Thursday, March 14, 2013

Orientation


"In the year in which the first edition of this book appeared an opportunity was offered to the partners’ fund to purchase a half interest in a growing enterprise. For some reason the industry did not have Wall Street appeal at the time and the deal had been turned down by quite a few important houses. But the pair was impressed by the company’s possibilities; what was decisive for them was that the price was moderate in relation to current earnings and asset value. The partners went ahead with the acquisition, amounting in dollars to about one-fifth of their fund. They became closely identified with the new business interest, which prospered.  

In fact it did so well that the price of its shares advanced to two hundred times or more the price paid for the half-interest. The advance far outstripped the actual growth in profits, and almost from the start the quotation appeared much too high in terms of the partners’ own investment standards. But since they regarded the company as a sort of “family business”, they continued to maintain a substantial ownership of the shares despite the spectacular price rise. A large number of participants in their funds did the same, and they became millionaires through their holding in this one enterprise, plus later-organized affiliates.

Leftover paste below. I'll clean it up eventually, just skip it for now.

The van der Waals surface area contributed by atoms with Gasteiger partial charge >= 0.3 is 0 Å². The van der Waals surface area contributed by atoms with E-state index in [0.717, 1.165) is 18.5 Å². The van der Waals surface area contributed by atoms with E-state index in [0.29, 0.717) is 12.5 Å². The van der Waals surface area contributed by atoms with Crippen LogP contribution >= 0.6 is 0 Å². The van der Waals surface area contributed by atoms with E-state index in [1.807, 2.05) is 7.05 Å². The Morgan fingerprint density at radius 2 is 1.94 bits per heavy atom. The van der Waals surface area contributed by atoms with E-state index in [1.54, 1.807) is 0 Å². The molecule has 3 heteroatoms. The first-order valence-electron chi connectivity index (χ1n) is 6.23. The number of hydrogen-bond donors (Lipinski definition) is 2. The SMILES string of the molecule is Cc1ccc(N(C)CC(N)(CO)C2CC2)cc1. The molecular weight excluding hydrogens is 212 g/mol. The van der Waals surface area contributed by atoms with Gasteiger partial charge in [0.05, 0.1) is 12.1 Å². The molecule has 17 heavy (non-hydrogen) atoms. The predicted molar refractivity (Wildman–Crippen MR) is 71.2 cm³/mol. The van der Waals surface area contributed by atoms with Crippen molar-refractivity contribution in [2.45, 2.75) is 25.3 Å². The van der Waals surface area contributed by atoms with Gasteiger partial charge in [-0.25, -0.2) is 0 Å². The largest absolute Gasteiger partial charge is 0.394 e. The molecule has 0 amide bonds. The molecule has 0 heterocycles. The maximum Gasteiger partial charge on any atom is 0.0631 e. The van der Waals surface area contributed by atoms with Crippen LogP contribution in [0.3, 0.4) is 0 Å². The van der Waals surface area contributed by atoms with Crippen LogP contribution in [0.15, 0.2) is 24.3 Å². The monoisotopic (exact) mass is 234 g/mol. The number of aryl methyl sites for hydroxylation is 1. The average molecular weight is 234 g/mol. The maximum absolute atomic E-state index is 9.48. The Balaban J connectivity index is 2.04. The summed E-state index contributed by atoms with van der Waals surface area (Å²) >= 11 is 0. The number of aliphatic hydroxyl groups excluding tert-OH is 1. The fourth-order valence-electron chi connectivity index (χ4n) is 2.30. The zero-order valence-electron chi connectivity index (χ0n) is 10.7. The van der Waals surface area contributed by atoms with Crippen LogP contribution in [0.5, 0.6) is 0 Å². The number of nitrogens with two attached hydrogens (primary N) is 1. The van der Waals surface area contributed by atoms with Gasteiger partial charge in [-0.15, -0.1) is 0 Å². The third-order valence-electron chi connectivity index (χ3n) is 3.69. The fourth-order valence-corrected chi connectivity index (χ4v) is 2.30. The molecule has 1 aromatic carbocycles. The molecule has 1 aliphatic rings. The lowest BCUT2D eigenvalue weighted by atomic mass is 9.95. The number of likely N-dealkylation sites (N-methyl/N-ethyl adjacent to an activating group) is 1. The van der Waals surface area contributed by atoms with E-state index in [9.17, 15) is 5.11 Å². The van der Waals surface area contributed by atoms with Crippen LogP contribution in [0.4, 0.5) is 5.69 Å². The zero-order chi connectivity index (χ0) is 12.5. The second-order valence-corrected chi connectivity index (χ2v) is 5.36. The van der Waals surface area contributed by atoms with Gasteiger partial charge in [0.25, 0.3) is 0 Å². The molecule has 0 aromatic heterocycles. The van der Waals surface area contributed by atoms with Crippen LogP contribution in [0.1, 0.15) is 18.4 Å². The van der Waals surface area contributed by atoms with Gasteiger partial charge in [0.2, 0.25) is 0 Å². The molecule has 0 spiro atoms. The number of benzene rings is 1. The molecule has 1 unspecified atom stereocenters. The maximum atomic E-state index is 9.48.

Ironically enough, the aggregate of profits accruing from this single investment decision far exceeded the sum of all the others realized through 20 years of wide-ranging operations in the partners’ specialized fields, involving much investigation, endless pondering, and countless individual decisions.

Are there morals to this story of value to the intelligent investor? An obvious one is that there are several different ways to make and keep money in Wall Street. Another, not so obvious, is that one lucky break, or one supremely shrewd decision—can we tell them apart?—may count for more than a lifetime of journeyman efforts. But behind the luck, or the crucial decision, there must usually exist a background of preparation and disciplined capacity.

One needs to be sufficiently established and recognized so that these opportunities will knock at his particular door. One must have the means, the judgment, and the courage to take advantage of them."

Postscript to the revised edition of The Intelligent Investor.



1 comment:

  1. The harder you work, the luckier you get!

    ReplyDelete